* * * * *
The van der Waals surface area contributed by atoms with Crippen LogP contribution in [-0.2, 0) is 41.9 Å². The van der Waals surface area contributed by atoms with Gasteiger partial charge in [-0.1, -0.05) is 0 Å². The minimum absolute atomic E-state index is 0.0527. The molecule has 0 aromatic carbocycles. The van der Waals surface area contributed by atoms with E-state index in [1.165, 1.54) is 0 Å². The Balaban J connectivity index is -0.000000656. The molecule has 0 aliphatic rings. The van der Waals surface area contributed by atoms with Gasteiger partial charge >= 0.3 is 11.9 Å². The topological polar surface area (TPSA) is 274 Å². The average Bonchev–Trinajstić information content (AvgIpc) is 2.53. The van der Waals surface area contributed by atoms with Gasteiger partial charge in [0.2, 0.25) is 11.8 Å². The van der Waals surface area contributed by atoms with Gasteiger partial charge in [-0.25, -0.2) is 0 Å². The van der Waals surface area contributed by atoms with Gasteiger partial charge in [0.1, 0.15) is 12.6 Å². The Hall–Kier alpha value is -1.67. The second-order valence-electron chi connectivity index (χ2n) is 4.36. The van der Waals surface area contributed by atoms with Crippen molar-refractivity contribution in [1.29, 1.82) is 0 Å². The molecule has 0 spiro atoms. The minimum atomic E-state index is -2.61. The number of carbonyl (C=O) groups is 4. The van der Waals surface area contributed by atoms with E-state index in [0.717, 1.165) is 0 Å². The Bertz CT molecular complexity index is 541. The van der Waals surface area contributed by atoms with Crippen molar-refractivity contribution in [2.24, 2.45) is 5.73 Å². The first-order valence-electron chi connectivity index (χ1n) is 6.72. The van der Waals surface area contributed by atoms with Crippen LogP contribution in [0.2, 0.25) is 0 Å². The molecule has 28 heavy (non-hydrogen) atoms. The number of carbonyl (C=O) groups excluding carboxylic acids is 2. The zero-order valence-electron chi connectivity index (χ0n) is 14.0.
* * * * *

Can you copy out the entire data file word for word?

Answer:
The van der Waals surface area contributed by atoms with Crippen LogP contribution in [-0.2, 0) is 41.9 Å². The van der Waals surface area contributed by atoms with Gasteiger partial charge in [-0.1, -0.05) is 0 Å². The minimum absolute atomic E-state index is 0.0527. The molecule has 0 aromatic carbocycles. The van der Waals surface area contributed by atoms with E-state index in [1.165, 1.54) is 0 Å². The Balaban J connectivity index is -0.000000656. The molecule has 0 aliphatic rings. The van der Waals surface area contributed by atoms with Gasteiger partial charge >= 0.3 is 11.9 Å². The topological polar surface area (TPSA) is 274 Å². The average Bonchev–Trinajstić information content (AvgIpc) is 2.53. The van der Waals surface area contributed by atoms with Gasteiger partial charge in [0.2, 0.25) is 11.8 Å². The van der Waals surface area contributed by atoms with Gasteiger partial charge in [-0.25, -0.2) is 0 Å². The van der Waals surface area contributed by atoms with Gasteiger partial charge in [0.1, 0.15) is 12.6 Å². The Hall–Kier alpha value is -1.67. The second-order valence-electron chi connectivity index (χ2n) is 4.36. The van der Waals surface area contributed by atoms with Crippen molar-refractivity contribution in [1.29, 1.82) is 0 Å². The molecule has 0 spiro atoms. The minimum atomic E-state index is -2.61. The number of carbonyl (C=O) groups is 4. The van der Waals surface area contributed by atoms with E-state index in [0.717, 1.165) is 0 Å². The Bertz CT molecular complexity index is 541. The van der Waals surface area contributed by atoms with Crippen molar-refractivity contribution in [2.24, 2.45) is 5.73 Å². The first-order valence-electron chi connectivity index (χ1n) is 6.72. The van der Waals surface area contributed by atoms with Crippen LogP contribution in [0.2, 0.25) is 0 Å². The molecule has 28 heavy (non-hydrogen) atoms. The number of carbonyl (C=O) groups excluding carboxylic acids is 2. The zero-order valence-electron chi connectivity index (χ0n) is 14.0.